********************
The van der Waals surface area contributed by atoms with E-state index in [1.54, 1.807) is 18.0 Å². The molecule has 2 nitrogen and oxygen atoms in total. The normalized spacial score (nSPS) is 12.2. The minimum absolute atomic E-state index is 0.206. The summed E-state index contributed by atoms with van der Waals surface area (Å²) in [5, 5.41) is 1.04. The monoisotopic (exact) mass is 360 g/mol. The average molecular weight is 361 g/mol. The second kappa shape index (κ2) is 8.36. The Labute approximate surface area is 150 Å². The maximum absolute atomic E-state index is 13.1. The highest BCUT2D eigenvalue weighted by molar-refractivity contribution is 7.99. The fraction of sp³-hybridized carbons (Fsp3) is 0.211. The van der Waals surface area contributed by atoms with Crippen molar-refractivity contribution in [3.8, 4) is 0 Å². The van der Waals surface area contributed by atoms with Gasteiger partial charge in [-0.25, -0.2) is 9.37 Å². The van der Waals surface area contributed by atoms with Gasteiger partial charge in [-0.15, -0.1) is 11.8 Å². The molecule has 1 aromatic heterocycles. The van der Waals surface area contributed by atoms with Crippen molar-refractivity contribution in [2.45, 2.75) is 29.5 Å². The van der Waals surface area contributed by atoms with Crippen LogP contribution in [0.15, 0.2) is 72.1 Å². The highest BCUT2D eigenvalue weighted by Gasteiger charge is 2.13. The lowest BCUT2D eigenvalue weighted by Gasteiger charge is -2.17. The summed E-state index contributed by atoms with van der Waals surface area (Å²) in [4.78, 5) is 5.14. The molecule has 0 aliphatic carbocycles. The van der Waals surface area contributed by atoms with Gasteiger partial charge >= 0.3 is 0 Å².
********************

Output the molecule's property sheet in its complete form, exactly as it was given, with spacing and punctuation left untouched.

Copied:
The van der Waals surface area contributed by atoms with E-state index in [1.54, 1.807) is 18.0 Å². The molecule has 2 nitrogen and oxygen atoms in total. The normalized spacial score (nSPS) is 12.2. The minimum absolute atomic E-state index is 0.206. The summed E-state index contributed by atoms with van der Waals surface area (Å²) in [5, 5.41) is 1.04. The monoisotopic (exact) mass is 360 g/mol. The average molecular weight is 361 g/mol. The second kappa shape index (κ2) is 8.36. The Labute approximate surface area is 150 Å². The maximum absolute atomic E-state index is 13.1. The highest BCUT2D eigenvalue weighted by molar-refractivity contribution is 7.99. The fraction of sp³-hybridized carbons (Fsp3) is 0.211. The van der Waals surface area contributed by atoms with Crippen molar-refractivity contribution in [3.8, 4) is 0 Å². The van der Waals surface area contributed by atoms with Gasteiger partial charge in [-0.25, -0.2) is 9.37 Å². The van der Waals surface area contributed by atoms with Gasteiger partial charge in [-0.15, -0.1) is 11.8 Å². The molecule has 1 aromatic heterocycles. The van der Waals surface area contributed by atoms with Crippen molar-refractivity contribution in [2.45, 2.75) is 29.5 Å². The van der Waals surface area contributed by atoms with Crippen LogP contribution in [0.15, 0.2) is 72.1 Å². The highest BCUT2D eigenvalue weighted by Gasteiger charge is 2.13. The lowest BCUT2D eigenvalue weighted by Gasteiger charge is -2.17. The summed E-state index contributed by atoms with van der Waals surface area (Å²) in [4.78, 5) is 5.14. The molecule has 0 aliphatic carbocycles. The van der Waals surface area contributed by atoms with Gasteiger partial charge >= 0.3 is 0 Å².